Application Specification for Microsoft Windows 2000 Server

Design Guide for Building Server Applications

Version 1.2
December 8, 1999

Microsoft Corporation


Microsoft wishes to thank the following organizations for their technical review, feedback, and consideration in the drafting of this specification. Their feedback was invaluable to help guide the content of this specification to better meet the needs of enterprise customers.

American International Group, Inc.

The Baan Company

BMC Software

Carnegie Mellon University

Charles Schwab & Co., Inc.


Credit Suisse First Boston

Ford Motor Company

Massachusetts Institute of Technology

Nortel Networks

Pfizer, Inc.

The Taylor Group

The University of Texas at Austin-The Graduate School of Business

Warburg Dillon Read


The Application Specification for Microsoft® Windows® 2000 was developed by Microsoft in cooperation with customers and third-party developers to identify the technical definition of the model business application for Windows 2000. This specification will help software developers take advantage of the new technologies in Windows 2000 so that your application is more manageable, more reliable, and reduces cost of ownership for your customers. It is intended for developers of all kinds, including independent software vendors and corporate application developers.

The specification has two versions. This document details the requirements for multi-user server applications. A similar specification for building single-user-primarily desktop-applications, is available at

Top reasons your customers will benefit

An application that meets this specification:

  • Supports a globally available infrastructure for easier access for the user and easier management for the administrator.

  • Provides secure access to resources and security for client server interactions.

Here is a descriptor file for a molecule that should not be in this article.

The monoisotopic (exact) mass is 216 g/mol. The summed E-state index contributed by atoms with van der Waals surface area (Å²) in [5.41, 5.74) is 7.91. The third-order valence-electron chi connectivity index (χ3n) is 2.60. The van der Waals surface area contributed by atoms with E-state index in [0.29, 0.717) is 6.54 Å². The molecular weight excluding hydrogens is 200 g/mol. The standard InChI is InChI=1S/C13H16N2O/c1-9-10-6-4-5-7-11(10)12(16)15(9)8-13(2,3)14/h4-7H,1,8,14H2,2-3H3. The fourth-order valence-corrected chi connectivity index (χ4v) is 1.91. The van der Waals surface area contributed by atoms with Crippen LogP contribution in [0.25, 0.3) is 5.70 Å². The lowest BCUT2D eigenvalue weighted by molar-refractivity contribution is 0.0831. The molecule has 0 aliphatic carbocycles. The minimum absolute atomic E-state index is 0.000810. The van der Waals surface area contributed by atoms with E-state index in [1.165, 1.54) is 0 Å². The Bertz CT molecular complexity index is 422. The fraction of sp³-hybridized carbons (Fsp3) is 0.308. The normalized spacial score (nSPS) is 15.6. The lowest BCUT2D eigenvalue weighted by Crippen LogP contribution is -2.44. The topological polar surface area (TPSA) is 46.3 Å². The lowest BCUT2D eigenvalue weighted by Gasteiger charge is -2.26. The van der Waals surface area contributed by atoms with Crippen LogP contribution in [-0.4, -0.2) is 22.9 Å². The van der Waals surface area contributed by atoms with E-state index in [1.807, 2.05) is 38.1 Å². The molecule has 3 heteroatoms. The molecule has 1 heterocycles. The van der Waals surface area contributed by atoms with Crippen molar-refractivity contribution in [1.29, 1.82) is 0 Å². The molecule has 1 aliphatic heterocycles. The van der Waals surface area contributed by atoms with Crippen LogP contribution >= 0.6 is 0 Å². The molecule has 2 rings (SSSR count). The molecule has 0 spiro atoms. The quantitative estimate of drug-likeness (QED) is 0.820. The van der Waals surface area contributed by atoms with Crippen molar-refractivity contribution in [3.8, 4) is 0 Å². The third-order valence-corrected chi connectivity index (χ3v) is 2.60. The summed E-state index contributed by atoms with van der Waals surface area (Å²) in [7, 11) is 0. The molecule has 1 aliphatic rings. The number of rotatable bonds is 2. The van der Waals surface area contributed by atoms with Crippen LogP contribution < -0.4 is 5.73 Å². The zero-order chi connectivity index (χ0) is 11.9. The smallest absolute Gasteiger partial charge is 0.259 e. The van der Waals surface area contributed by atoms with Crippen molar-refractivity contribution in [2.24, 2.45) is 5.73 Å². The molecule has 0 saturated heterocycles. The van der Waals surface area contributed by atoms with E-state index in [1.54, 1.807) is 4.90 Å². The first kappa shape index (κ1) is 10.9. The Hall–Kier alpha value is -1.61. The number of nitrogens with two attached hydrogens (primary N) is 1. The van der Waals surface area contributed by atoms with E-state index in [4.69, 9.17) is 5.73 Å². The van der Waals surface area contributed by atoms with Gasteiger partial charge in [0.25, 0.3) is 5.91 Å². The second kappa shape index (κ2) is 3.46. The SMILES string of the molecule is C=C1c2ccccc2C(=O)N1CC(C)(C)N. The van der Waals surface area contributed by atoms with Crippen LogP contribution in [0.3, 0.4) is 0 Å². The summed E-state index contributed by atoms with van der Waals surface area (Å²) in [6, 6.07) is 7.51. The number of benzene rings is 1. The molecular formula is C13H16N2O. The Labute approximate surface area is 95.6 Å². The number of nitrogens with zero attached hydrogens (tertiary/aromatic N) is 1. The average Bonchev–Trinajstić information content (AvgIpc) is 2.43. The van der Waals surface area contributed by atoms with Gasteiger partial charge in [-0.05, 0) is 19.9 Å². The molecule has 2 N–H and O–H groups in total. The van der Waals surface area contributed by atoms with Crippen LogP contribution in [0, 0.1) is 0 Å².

• Is ready to run on a server cluster (for applications that certify on Windows 2000 Advanced Server and Datacenter Server). By exploiting Cluster service features, an application can minimize the service downtime caused by system failures or planned server maintenance and upgrades.

Certified for Windows

The Application Specification for Windows 2000 defines the technical requirements for applications to earn the "Certified for Microsoft Windows" logo. Applications may carry the "Certified for Microsoft Windows" logo, once they have passed compliance testing and executed a logo license agreement with Microsoft. This logo lets your customers know that your application offers a high quality computing experience available on Windows.

Windows Certification for server applications is available for any of the following operating systems:

  • Windows 2000 Server

  • Windows 2000 Advanced Server

  • Windows 2000 Datacenter Server (see Endnote 1)

The logo you receive will indicate the version(s) of Windows for which your product is certified. Samples logos are shown in Figure 1.

Figure 1. Samples of Windows logos

Compliance testing for the Windows Certification program is performed by VeriTest, an independent testing lab. Compliance testing will be done using the latest released versions of Windows 2000, including any service packs.

For additional information on how to test for the "Certified for Windows" logo, see

Note To simplify the logo programs for both customers and independent software vendors (ISVs), the requirements for the Windows 2000 Server logo will—over time—equal the core baseline Microsoft BackOffice® logo requirements. For more information on the current BackOffice logo, see BackOffice Logo Program.


Resource Address
"Application Specification for Microsoft Windows 2000 for Desktop Applications"
"Certified for Windows" Logo Program
VeriTest Logo Lab e-mail
Certified for Windows Logo e-mail
Windows 2000 Developer information
BackOffice Logo Program
Knowledge Base
Microsoft Platform SDK

(Software Developer Kit) Documents the Win32® and Win64™ application programming interfaces (APIs)

Provided with the Microsoft Developer Network (MSDN) Professional Subscription. To subscribe, visit

Checklist for Windows Certification

Chapter 1. Windows Fundamentals

1.1 Perform primary functionality and maintain stability.

1.2 Provide 32-bit components and document any 16-bit code.

1.3 Support Long File Names (LFNs) and universal naming convention (UNC) paths.

1.4 Support printers with long names and UNC paths.

1.5 Do not read from or write to Win.ini, System.ini, Autoexec.bat or Config.sys.

1.6 Ensure that non-hidden files outside of your application directory have associated file types, and all file types have associated icons, descriptions and actions.

1.7 Perform Windows version-checking correctly.

1.8 Kernel mode drivers must pass verification testing.

1.9 Hardware drivers must pass Windows Hardware Quality Labs (WHQL) testing.

1.10 Client components must comply with the Desktop Application Specification for Windows 2000.

Chapter 2. Install//Uninstall